Building and sustaining a business is not a task for the faint of heart. As anyone who has launched a business from the ground up knows, transforming an idea into a successful enterprise requires not only technical know-how, but also a steadfast willingness to work hard and weather the setbacks that inevitably come with establishing a new business in a competitive marketplace.
But when the going gets really tough, how do you maintain your energy and optimism? While most of us are born with some ability to cope with adversity, resilience is also a skill that can be learned and cultivated. By considering in advance how you would recover from an adverse change in circumstances, you can prepare yourself to bounce back quickly from even the most challenging situations.
While there are some practical steps you can take to protect yourself from potential setbacks, such as having sufficient insurance and savings, problems may arise for which no protection is available, such as an abrupt downturn in the market or the unexpected loss of a major client or key employee. By approaching these unanticipated setbacks with the right attitude, you may be able to address the problem more competently and more quickly.
Keep in mind that resilience does not necessarily mean going it alone. By building your personal and professional networks, you ensure that you have trusted allies who can provide encouragement and advice when problems arise. While friends and family members can be an invaluable source of support in a crisis, they may not understand all the issues you face in your business. By joining industry organizations and getting to know other people working in your field, you create a support network of professionals you can consult when weighing how best to handle specific problems related to your business. An experienced mentor can also provide insight and encouragement.
However, just talking about problems does not resolve them. You must be prepared to take whatever action is necessary to meet the challenges ahead. Start by making a detailed list of possible ways to address a problem, and then assess pros and cons of each. If, for
example, market conditions have changed, revisit your business plan and adjust your goals to the new environment. Rather than becoming discouraged because you are unable to meet your original goals, set your sights on hitting new targets. Don’t be afraid to consider unconventional strategies, such as partnering or bartering with other businesses, or branching out into a seemingly unrelated business area. Simply by doing what you can each day to improve your situation, you may find that you are gaining positive momentum that can help propel you forward, despite obstacles.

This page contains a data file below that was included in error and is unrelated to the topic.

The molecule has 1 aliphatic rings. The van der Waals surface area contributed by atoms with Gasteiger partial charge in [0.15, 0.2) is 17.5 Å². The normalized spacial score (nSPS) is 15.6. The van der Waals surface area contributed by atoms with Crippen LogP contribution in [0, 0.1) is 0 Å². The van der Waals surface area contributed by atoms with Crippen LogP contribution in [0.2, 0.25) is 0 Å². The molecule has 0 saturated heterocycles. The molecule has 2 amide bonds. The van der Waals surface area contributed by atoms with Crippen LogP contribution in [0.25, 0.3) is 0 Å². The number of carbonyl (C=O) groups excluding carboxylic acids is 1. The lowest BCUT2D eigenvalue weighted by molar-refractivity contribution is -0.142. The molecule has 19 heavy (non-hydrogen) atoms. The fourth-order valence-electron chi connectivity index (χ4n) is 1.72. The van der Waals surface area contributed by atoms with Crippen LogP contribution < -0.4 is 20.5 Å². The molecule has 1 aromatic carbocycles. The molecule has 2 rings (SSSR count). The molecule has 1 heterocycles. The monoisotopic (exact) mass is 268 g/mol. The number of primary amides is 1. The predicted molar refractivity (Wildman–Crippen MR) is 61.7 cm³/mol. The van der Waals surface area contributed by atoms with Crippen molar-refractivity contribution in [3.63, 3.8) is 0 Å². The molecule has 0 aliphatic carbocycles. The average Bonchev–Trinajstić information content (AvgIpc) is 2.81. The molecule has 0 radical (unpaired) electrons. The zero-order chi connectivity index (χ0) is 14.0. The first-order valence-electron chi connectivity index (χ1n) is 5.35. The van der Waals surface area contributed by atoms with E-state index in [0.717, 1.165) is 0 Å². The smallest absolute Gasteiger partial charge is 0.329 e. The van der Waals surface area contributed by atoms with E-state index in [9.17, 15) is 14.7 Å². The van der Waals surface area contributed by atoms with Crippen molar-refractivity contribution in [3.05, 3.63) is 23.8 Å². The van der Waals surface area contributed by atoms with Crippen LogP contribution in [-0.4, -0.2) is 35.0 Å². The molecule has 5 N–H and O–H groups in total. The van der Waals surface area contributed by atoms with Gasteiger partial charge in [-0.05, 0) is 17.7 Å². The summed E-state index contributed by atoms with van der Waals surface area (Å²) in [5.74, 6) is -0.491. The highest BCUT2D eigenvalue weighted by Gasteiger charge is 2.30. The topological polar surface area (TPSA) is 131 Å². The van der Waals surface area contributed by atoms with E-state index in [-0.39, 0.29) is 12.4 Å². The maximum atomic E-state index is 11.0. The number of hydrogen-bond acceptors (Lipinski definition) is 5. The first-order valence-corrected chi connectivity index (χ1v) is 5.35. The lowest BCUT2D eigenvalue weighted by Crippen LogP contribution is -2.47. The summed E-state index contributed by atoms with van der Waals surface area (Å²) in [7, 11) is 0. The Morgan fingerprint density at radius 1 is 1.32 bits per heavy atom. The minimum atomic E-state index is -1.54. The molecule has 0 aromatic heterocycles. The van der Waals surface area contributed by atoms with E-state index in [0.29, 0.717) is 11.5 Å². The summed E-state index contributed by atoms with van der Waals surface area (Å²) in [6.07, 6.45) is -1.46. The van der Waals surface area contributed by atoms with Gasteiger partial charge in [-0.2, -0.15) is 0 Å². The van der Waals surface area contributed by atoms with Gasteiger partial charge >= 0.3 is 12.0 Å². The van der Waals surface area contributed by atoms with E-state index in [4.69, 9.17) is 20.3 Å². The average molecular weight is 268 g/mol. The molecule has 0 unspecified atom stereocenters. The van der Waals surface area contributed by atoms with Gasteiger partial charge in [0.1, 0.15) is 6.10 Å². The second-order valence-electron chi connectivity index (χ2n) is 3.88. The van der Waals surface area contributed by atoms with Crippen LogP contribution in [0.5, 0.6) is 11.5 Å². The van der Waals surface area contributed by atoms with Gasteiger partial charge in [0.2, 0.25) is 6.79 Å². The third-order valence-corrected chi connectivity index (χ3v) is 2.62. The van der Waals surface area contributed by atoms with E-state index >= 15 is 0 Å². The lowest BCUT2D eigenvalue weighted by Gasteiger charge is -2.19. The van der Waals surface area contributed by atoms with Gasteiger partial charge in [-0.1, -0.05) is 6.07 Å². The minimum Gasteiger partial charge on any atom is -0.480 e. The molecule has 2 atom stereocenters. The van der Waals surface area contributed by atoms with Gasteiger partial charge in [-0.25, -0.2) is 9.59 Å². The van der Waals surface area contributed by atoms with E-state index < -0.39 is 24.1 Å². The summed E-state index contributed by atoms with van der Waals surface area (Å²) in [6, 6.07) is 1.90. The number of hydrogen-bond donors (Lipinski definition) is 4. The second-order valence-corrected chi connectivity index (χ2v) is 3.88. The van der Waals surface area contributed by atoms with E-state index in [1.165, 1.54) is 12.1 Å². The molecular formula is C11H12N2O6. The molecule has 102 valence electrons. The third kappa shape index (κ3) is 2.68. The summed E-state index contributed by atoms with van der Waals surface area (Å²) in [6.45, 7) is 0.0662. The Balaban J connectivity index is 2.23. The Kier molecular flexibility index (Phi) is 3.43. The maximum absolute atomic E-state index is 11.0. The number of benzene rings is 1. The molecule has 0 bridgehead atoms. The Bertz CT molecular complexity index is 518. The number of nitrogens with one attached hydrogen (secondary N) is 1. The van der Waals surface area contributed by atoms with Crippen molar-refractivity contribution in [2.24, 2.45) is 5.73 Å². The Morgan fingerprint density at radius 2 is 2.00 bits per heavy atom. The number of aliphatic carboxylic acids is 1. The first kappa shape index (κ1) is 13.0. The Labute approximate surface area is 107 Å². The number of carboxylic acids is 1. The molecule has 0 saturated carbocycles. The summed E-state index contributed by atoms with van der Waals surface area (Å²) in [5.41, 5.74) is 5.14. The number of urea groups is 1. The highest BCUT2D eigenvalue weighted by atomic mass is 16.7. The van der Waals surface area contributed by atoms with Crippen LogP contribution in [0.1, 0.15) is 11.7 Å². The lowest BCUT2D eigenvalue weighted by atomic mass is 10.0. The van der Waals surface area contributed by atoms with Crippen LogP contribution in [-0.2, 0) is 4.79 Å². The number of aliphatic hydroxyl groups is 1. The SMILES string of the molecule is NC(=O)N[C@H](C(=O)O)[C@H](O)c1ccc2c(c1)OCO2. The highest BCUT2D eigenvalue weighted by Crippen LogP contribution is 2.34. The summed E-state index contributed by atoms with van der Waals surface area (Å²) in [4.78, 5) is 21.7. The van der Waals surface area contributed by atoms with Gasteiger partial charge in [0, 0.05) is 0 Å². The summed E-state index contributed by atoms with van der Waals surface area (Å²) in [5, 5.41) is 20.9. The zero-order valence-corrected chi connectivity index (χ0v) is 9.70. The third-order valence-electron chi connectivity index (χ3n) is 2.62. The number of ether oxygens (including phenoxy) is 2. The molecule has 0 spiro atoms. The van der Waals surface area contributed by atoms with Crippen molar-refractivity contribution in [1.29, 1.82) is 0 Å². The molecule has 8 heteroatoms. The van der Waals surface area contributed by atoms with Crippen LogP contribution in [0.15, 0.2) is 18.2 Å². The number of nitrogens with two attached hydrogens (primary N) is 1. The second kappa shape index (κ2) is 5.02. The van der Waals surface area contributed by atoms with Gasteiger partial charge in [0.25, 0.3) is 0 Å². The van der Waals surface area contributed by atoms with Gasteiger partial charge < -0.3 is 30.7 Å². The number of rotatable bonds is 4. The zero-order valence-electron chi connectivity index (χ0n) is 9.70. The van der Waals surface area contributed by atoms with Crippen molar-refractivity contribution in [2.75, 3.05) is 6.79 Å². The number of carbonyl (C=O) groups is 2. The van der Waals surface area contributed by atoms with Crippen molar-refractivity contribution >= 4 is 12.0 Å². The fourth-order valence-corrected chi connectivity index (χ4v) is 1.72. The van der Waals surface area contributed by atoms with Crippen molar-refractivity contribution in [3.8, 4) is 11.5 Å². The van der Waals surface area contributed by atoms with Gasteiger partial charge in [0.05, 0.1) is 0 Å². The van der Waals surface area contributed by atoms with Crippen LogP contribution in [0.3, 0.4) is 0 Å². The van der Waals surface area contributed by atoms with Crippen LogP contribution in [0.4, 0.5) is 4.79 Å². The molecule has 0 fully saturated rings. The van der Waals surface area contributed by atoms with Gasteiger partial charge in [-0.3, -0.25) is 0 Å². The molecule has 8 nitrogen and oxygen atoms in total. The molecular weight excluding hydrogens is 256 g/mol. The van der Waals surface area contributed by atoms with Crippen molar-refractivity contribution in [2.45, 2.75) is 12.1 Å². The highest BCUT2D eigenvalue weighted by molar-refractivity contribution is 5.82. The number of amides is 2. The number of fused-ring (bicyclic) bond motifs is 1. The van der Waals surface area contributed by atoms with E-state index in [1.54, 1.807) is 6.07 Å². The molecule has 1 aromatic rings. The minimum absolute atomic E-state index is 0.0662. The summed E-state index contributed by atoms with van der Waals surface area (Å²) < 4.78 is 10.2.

If current circumstances cannot be easily changed, strive to accept the situation. Some problems, such as a downturn in your particular market, could remedy themselves with time. If work is slow, consider taking breaks to travel, get outside, or spend time with family or friends. Catch up on sleep, get more exercise, improve your diet, or clean out your closets at home. Focusing on your overall well-being — and getting some distance from the business-related issues you have been focusing on so intensely—can generate a much-needed shift in perspective and provide new insights into solving some seemingly insurmountable problems.
Whatever your difficulties, do not overlook the assets you have acquired. Take the time to appreciate the strengths within your organization. Even if you have downsized your workforce in response to the economy, remind your remaining employees how the company can continue to be competitive, despite the challenges in the marketplace. If you demonstrate a steadfast willingness to work hard and weather the inevitable ups and downs with energy, optimism, and resilience, your staff may also do the same. Together, you can work toward the success of the business.
The information contained in this newsletter is for general use, and while we believe all information to be reliable and accurate, it is important to remember individual situations may be entirely different. The information provided is not written or intended as tax, legal, or financial advice and may not be relied on for purposes of avoiding any Federal tax penalties. Individuals are encouraged to seek advice from their own tax or legal counsel. Individuals involved in the estate planning process should work with an estate planning team, including their own personal legal or tax counsel. Neither the information presented nor any opinion expressed constitutes a representation by us or a solicitation of the purchase or sale of any securities. This newsletter is written and published by LIBERTY PUBLISHING, INC., BEVERLY, MA
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